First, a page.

Don West, one of George Zimmerman's defense attorneys, apologized for his poorly received knock-knock joke both before and after he told it. Toward the beginning of his opening statement this morning, West introduced the joke this way:
Sometimes you have to laugh to keep from crying. So let me—at considerable risk, I'd like to say—I'd like to tell you a little joke. I know how that may sound, a bit weird in this context, under these circumstances. But I think you're the perfect audience for it, as long as if you don't like it, or don't think it's funny or appropriate, that you don't hold it against Mr. Zimmerman; you can hold it against me if you want, but not Mr. Zimmerman. If I have your assurance that you won't, here's how it goes.
When he returned to the courtroom after the lunch break this afternoon, West apologized again, blaming the stony response to the joke on his inept delivery. There may also have been a problem with the material:
George Zimmerman who?
All right, good, you're on the jury.
Even the crickets were silent. "Nothing?" West said, amazed. "That's funny," he insisted, "after what you folks have been through the last two or three weeks. Let's get on to, however, the serious business of why we're here."
Just reading those words again makes me flush with sympathetic embarrassment. The problem was not just that West ill-advisedly sought to open with a joke right after saying, "This is a sad case, of course. As one of your fellow jurors commented during the jury selection process, a young man lost his life; another is fighting for his. There are no winners here." The problem was also that the joke could easily be misconstrued. I gather that West meant to be understood as commiserating with the jurors, who had just completed a rigorous selection process aimed at weeding out people who already had formed opinions about the widely and heavily publicized case. But the joke also could be interpreted as a poke at the jurors themselves, implying that they must be incurious and out of touch to have been deemed qualified to hear the case.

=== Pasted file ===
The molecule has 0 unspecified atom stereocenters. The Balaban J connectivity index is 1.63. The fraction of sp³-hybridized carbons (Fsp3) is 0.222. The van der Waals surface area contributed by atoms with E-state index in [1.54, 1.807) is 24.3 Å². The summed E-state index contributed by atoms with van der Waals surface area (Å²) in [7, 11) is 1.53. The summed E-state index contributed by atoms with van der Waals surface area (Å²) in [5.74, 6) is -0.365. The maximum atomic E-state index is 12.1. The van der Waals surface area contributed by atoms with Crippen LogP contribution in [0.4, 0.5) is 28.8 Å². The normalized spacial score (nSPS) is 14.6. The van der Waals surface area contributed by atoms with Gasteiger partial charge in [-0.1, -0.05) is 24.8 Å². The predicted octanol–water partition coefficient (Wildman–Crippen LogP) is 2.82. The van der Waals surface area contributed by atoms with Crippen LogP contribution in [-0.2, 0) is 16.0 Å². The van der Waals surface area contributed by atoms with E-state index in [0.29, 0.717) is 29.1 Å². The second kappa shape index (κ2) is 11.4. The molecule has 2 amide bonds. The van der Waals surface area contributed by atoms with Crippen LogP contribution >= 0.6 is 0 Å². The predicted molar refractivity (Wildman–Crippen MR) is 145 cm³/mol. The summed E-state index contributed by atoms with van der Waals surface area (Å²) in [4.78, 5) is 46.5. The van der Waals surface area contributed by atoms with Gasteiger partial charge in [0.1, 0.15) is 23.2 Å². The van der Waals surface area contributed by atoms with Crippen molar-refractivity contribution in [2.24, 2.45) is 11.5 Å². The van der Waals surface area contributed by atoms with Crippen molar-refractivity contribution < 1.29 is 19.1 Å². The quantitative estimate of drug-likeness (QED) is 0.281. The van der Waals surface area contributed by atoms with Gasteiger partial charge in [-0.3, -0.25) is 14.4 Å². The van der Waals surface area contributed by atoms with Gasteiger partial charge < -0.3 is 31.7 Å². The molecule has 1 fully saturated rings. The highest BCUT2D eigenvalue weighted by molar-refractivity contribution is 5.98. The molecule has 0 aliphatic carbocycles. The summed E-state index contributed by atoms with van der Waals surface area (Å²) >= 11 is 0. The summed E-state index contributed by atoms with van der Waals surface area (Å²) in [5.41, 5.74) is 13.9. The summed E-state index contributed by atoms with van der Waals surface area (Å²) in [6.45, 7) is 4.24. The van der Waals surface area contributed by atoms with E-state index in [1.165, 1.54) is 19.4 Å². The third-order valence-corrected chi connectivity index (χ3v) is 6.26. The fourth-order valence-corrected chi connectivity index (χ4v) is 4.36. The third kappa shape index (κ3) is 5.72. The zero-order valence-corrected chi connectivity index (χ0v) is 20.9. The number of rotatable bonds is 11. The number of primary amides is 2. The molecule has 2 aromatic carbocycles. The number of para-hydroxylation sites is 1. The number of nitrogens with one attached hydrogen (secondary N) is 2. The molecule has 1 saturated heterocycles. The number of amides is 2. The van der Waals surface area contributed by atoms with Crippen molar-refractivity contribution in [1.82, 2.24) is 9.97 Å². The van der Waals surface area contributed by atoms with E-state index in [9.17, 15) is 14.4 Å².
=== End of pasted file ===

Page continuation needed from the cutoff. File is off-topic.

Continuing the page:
When he was not actively alienating the jury, West did manage to outline Zimmerman's defense. "I think the evidence will show that this is a sad case," he said, "that there are no monsters here." At the same time, by necessity, he portrayed Trayvon Martin as the aggressor. Although Zimmerman initially followed Martin, West said, he stopped after a police dispatcher told him "we don't need you to do that." West said Martin, by contrast, could have returned to his father's house but instead chose to confront Zimmerman, who "shot Trayvon Martin in self-defense after being viciously attacked." To back up that claim, West cited Zimmerman's head injuries, which he said were "consistent with having his head slammed into concrete." He also described the anticipated testimony of a neighbor who says he saw Martin on top of Zimmerman. The neighbor "called it a 'ground and pound,'" West said. "That's the words he used. A 'ground and pound' is when you're mounted on someone, they are helpless, and you are basically beating them senseless."
Zimmerman's lawyers do not have to convince the jury this is what actually happened; they just have to make the account plausible enough to introduce reasonable doubt as to Zimmerman's guilt. The prosecution therefore has a hard row to hoe, especially since it is trying to prove not just that Zimmerman did not have a reasonable fear of serious injury or death but also that he acted out of "ill will, hatred, spite, or an evil intent."
You can watch the trial here.